Types of Wines and Pairing Each with Food
When only one variety of grapes is used to make a wine, the wine is called a varietal and is named after that grape. Regulations vary by location, but in California at least 75% of the juice in a wine must be of a particular grape in order for the wine to be labeled as a varietal.
Pairing White Wines with Food
This popular dry white wine is more full bodied than other white wines. Chardonnay has aromas of fruits and acidity. The aroma typically has flavors of lemon or grapefruit. Fermentation in new oak barrels results in a rich, buttery taste often described as toastiness, vanilla, apple, nutty, or toffee. Chardonnays aged in French oak result in a milder flavor than those aged in American oak.
Food and Wine Pairing: Chardonnay goes well with chicken, seafood, and fish.
Sauvignon Blanc (So-veen-yawn-blah)
Lighter than Chardonnay, Sauvignon Blanc usually has a grassy citrus aroma. Flavors range from apple, pear, green tea, limes and freshly mowed grass. You can often detect a little smokiness. California Sauvignon Blancs sometimes have a melon flavor. This is a crisp light wine with a strong acid finish. It is also called Fume Blanc. American Sauvignon Blanc tends to be grassier than those produced in New Zealand.
Food and Wine Pairing: Sauvignon Blanc pairs well with salads, poultry, seafood, and cheese.
Rieslings have a floral aroma. They range from very dry and crisp to intensely sweet depending on where it is from. German Riesling is slightly sweet and balanced with some acidity. California Riesling tends to be sweeter.
Food and Wine Pairing: Rieslings go well with chicken, fish, pork, and spicy foods.
Gewurztraminer has a spicy aroma and fruity flavors of peach, apricot, tropical fruits, and lychee. It can be dry or sweet.
Food and Wine Pairing: Gewurztraminers go especially well with spicy Asian dishes and pork sausages.
Pinot Grigio (Pea-no-gree-zhe-oh)
Pinot Grigio is light and crispy with almond, lemon, and vanilla flavors. These wines are also called Pinot Gris.
Food and Wine Pairing: Pinot Grigio goes well with seafood and salmon.
Pairing Red Wines with Food
Cabernet Sauvignon (Ca-burr-nay So-veen-yawn)
Cabernet Sauvignon is a rich full-bodied wine. Aged in oak, this is a complex wine with cassis and blackberry flavors as well as hints of bell pepper. To make these wines drinkable sooner they are often blended with other grapes. French Bordeaux is mostly Cabernet Sauvignon blended with Merlot to soften the tannins. When blended with Merlot and perhaps Cabernet Franc as well, this Bordeaux style blend is called Meritage in the United States.
Food and Wine Pairing: Cabernet Sauvignon is the classic wine to serve with red meats.
Merlot is softer tasting than Cabernet Sauvignon due to having less tannins. It is a smooth, dry wine. Merlot is often described as having the flavors of boysenberry, black cherry, herbs, and mocha.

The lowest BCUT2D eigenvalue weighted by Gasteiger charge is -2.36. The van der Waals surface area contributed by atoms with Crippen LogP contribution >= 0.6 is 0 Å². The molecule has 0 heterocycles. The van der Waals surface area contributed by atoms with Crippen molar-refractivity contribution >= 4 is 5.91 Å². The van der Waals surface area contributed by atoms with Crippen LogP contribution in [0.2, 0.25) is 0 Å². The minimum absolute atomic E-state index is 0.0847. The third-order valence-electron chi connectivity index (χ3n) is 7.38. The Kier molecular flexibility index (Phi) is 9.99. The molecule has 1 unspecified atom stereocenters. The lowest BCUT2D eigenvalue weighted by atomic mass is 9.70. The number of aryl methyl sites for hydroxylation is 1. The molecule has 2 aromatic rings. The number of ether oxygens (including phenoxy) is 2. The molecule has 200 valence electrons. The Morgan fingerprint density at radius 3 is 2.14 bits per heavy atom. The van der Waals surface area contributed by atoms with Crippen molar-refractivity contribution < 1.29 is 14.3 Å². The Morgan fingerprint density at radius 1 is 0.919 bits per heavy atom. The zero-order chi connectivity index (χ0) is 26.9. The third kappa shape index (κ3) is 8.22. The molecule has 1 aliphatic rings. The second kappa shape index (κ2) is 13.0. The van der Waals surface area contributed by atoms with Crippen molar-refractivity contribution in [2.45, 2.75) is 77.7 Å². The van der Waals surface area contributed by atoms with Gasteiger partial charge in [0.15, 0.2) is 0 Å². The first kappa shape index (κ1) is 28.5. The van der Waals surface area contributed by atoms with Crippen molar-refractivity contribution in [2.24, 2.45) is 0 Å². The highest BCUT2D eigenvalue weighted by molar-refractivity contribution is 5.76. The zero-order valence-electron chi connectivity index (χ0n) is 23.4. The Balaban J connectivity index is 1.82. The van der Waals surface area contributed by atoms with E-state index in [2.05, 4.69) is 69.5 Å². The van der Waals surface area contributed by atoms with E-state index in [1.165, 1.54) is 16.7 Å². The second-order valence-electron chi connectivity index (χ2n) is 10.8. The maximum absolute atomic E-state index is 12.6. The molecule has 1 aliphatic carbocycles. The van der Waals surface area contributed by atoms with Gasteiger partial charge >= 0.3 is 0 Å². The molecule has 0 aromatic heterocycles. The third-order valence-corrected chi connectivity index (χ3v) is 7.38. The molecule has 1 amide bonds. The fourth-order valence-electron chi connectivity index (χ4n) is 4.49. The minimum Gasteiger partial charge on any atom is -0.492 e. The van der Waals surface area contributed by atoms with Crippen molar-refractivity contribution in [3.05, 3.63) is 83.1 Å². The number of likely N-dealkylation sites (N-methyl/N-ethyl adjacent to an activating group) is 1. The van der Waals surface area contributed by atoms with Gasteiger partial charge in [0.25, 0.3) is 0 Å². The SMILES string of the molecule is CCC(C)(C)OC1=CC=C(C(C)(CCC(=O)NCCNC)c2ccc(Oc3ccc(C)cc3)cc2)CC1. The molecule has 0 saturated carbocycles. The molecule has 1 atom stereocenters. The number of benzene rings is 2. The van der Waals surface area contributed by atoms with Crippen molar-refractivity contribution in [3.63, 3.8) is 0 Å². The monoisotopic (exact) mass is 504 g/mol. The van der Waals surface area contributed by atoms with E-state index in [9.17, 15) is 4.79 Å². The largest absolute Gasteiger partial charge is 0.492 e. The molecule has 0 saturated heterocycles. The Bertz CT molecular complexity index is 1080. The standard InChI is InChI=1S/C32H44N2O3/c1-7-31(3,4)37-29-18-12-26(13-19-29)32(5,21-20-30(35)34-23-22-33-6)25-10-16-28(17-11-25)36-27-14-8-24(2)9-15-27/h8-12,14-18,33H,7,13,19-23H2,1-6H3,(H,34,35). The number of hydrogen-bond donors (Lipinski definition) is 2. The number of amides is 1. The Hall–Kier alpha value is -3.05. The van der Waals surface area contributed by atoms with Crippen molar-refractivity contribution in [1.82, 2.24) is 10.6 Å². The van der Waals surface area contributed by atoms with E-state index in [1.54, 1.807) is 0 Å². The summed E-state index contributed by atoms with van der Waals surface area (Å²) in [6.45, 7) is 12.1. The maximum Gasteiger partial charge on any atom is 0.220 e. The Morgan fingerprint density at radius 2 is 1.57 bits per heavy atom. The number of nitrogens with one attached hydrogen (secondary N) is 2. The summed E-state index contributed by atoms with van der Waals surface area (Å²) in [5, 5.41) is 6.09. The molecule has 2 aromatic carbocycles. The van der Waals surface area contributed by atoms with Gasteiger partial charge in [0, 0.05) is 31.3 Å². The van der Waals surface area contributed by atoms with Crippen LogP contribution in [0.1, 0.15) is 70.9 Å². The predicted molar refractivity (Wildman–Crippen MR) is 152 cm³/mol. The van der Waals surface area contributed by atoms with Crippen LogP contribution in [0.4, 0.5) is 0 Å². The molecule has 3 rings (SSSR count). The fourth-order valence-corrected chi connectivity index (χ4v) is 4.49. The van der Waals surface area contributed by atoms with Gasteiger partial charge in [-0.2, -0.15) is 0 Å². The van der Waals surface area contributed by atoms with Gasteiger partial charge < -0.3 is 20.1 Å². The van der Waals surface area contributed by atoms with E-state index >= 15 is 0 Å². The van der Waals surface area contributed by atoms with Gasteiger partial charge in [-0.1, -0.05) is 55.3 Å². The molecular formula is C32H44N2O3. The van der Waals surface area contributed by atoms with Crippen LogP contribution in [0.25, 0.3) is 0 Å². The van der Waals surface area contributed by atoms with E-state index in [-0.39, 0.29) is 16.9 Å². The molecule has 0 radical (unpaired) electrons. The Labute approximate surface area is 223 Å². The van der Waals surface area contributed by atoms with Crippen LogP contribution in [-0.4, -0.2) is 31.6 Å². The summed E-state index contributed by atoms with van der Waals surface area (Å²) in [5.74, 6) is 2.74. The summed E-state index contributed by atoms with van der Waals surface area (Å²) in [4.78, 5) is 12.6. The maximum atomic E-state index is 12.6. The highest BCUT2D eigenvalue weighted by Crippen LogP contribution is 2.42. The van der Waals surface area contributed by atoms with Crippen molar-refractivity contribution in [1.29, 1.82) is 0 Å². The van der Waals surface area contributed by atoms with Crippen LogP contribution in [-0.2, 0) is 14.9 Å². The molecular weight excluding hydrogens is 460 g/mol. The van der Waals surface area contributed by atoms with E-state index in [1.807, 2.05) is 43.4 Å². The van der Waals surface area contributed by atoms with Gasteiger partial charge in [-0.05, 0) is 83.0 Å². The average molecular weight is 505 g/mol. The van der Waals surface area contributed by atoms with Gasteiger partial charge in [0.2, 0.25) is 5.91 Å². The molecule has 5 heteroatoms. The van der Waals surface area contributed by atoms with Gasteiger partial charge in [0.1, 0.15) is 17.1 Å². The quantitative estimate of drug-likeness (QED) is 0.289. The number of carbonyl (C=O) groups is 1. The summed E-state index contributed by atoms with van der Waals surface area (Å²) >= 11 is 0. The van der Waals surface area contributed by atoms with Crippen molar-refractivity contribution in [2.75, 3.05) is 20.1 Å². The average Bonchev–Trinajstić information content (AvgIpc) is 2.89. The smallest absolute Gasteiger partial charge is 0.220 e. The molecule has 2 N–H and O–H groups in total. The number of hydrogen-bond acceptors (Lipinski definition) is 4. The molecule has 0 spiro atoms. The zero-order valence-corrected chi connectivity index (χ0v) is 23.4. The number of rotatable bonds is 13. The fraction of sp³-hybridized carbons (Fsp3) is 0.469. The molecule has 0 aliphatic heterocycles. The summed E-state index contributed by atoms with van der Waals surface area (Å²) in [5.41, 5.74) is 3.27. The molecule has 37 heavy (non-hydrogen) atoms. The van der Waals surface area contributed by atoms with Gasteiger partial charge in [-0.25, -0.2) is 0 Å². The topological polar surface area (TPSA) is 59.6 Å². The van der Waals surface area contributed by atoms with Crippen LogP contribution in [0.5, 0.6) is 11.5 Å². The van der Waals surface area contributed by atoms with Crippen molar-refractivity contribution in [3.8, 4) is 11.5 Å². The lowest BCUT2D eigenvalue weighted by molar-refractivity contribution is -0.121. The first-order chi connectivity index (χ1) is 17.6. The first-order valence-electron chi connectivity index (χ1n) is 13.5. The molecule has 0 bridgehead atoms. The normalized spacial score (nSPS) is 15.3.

Food and Wine Pairing: Merlot is best with poultry and grilled meats, but actually goes well with most foods.
Pinot Noir (Pee-no Na-wahr)
Pinot Noir is a smooth silky wine that is extremely fruity. It is characterized with aromas and flavors of black cherry or rose petals along with hints of spiciness or herbal qualities. Pinot Noirs are enjoyed for their soft velvety texture. High in alcohol, they are full bodied but not heavy.
Food and Wine Pairing: Pinot Noir is best served with grilled salmon, roast beef, lamb, duck, and mushrooms.
Sangiovese is a medium bodied dry wine with earthy aromas and berry, plum, spicy, or floral flavors. It has a smooth texture. Sangiovese is the main grape used to produce Italian Chiantis.
Food and Wine Pairing: Sangiovese goes especially well with pasta and other Italian foods.
Barbera is often used as a blending grape. As a varietal it can exhibit aromas of berries, plums, or cherries with hints of vanilla, toasty, or smoky flavors.
Food and Wine Pairing: Tomato based pasta dishes are perfect matches to serve with Barbera.
Syrah is a hearty wine noted for its complexity of aromas and flavors including raspberry, plum, smoke, and white pepper. It is a dark red wine, sometimes almost black in color. This wine is also called Shiraz.
Food and Wine Pairing: Syrah is great eaten with duck, wild game, steak, and beef.
Zinfandel can be light to full bodied. It can be rich and spicy or lighter and fruitier. Aromas and flavors that are typical include raspberry, jam, black pepper, and licorice.
Food and Wine Pairing: Zinfandel is wonderful with steaks, grilled meats, and tomato based dishes.
Kathy and her husband Steve spend much of their free time involved with enjoying and tasting wine. Their Web Site, http://www.cheers2wine.com reflects their interest in wine and exploring the wine regions of California.